Over the past 10 years, she has curated, with Sondra Arkin, the Zeitgeist series of four exhibitions, featuring D.C.-area artists responding to an issue important to our moment in time. Subjects covered have included the diminution of personal privacy, the meaning of the election of our first African American president and the effects on the human brain of exposure to constant streams of digital information.
She is a founder of ArtWatch, a group of artists committed to standing for the besieged core values of democracy: inclusion, openness and tolerance. She led a collaboration of 220 artists on the One House Project, an installation celebrating the diversity of America. It was exhibited for the first time at the Touchstone Gallery in Washington, D.C., in November 2017. The House was expanded to 300 artists and exhibited at the BlackRock Center for the Arts in Germantown, Maryland, in the fall of 2018.
She is committed to engagement with the world around her. She serves on the Board of Directors of the Union of Concerned Scientists and is co-chair of the board of the Truro Center for the Arts at Castle Hill, an art school, gallery and residency program. She was a founding member of the board of the Touchstone Foundation for the Arts in D.C. and one of the founders of Artomatic.
In "Woman on Fire," I’m playing with both the idea of female empowerment and determination but also the idea of a woman possibly in pain. We have too long to go still to reach equality. The idea that we still have not passed the Equal Rights Amendment is abhorrent.
"SECTION 1. Equality of rights under the law shall not be denied or abridged by the United States or by any State on account of sex. SEC. 2. The Congress shall have the power to enforce, by appropriate legislation, the provisions of this article. SEC. 3. This amendment shall take effect two years after the date of ratification."
What can we do to promote the equality of all people in the USA? Why has the "Me Too" Movement gained traction now, at this point in time, as opposed to another time?
Jennifer McCandless, born 1967, Detroit, Michigan.
Jennifer received her B.F.A in sculpture from Otis/Parsons School of Art and Design and her M.F.A. in sculpture from the School of the Art Institute of Chicago. She has taught Ceramics and Sculpture at Wayne State University and The Loomis Chaffee School. Jennifer has been the recipient of numerous awards, including the Michigan Council for the Arts Individual Artist Grant, The Palmer Fellowship 2011-2015 and the Skowhegan Fellowship. Her extensive exhibition history includes shows at the National Sculpture Society, the Contemporary Art Institute of Detroit, The Lemberg Gallery, the Housatanic Museum, the John Sly Ely Museum, the Elmhurst Art Museum, Hyde Park Art Center, and The Frederick Meijer Museum of Sculpture, and in 2018 her work was featured in Fahrenheit 2018 at the American Museum of Ceramic Art. She has also exhibited in the Miami (X Contemporary) and NYC (Superfine) art fairs 2015-17. She was recently in residence at the Millay Colony and MASS MoCA and is currently represented by A.I.R. Gallery in Brooklyn, N.Y., and Soapbox Arts in Burlington, Vermont.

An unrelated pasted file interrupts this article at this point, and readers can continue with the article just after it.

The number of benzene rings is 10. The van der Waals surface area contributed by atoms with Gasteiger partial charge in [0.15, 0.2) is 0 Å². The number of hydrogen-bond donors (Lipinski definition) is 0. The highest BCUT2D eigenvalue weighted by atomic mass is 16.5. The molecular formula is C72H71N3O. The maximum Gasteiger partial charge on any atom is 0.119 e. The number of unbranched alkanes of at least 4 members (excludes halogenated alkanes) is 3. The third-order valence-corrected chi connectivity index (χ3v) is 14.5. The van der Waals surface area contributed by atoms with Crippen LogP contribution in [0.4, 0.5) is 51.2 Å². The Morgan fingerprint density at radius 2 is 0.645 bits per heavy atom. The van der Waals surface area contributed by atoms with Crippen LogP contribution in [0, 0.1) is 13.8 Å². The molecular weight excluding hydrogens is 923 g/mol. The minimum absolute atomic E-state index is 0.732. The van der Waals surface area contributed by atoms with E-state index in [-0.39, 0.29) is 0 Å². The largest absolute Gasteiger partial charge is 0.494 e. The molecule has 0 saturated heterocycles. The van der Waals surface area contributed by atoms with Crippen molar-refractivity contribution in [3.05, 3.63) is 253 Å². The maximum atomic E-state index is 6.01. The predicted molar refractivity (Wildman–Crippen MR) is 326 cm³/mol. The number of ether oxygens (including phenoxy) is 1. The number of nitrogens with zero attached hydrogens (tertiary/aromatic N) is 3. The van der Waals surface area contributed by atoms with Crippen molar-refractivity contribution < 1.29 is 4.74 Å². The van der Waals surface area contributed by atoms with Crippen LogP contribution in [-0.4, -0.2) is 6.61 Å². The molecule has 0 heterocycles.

Women fought hard for the right to vote 100 years ago and today women's reproductive rights are under serious attack. A woman's body continues to be a ground of social, political and cultural debate, particularly in 2020.
What could symbolize women more than a bra and an apron?
Breasts have been hyper-sexualized in almost every culture. The patriarchy has conditioned women to cover their breasts and sexuality, even though bras may be very uncomfortable. Yet, a whole industry exists to create sexy bras that uplift breasts and keep them in the right place for the "male gaze." Breasts that feed babies or that sag, or that are old, or that move naturally are not erotic and diminish the worth of the women.
Cultural norms still dictate that women who go braless are seen as radical, political feminists or promiscuous, like the "bra-burners" of the '60's, (even though that was a cultural myth.) But without women, there would be no world. The apron, too, is an emblem of female domesticity and repression, a 1950's trope of stifled housewives that became unpopular during the cultural upheaval of changing gender roles though men as chefs wear them all the time.
Somehow I thought these two pieces for the show were fitting for the title of the show. The drawing "All Together Now" shows a cactus-like person/woman signaling equally to roots, creatures, plants and rocks to come together, as in a chorus, to praise nature and its beauty and to be in harmony in our varied world.
In "Look Back/Going Forward," this spiraling woman is looking back at her past, but her body is moving forward. This is how we accomplish what we have done in our lives, and this is what women are doing now, moving forward, gradually making strides in all avenues of commerce, equality, and leadership.
These works are done with acrylic paint and a sponge technique with stencils. Both pieces were done on Indian paper.
Jessica Ravenelle Stacy-Ann "Ro" Rowe '97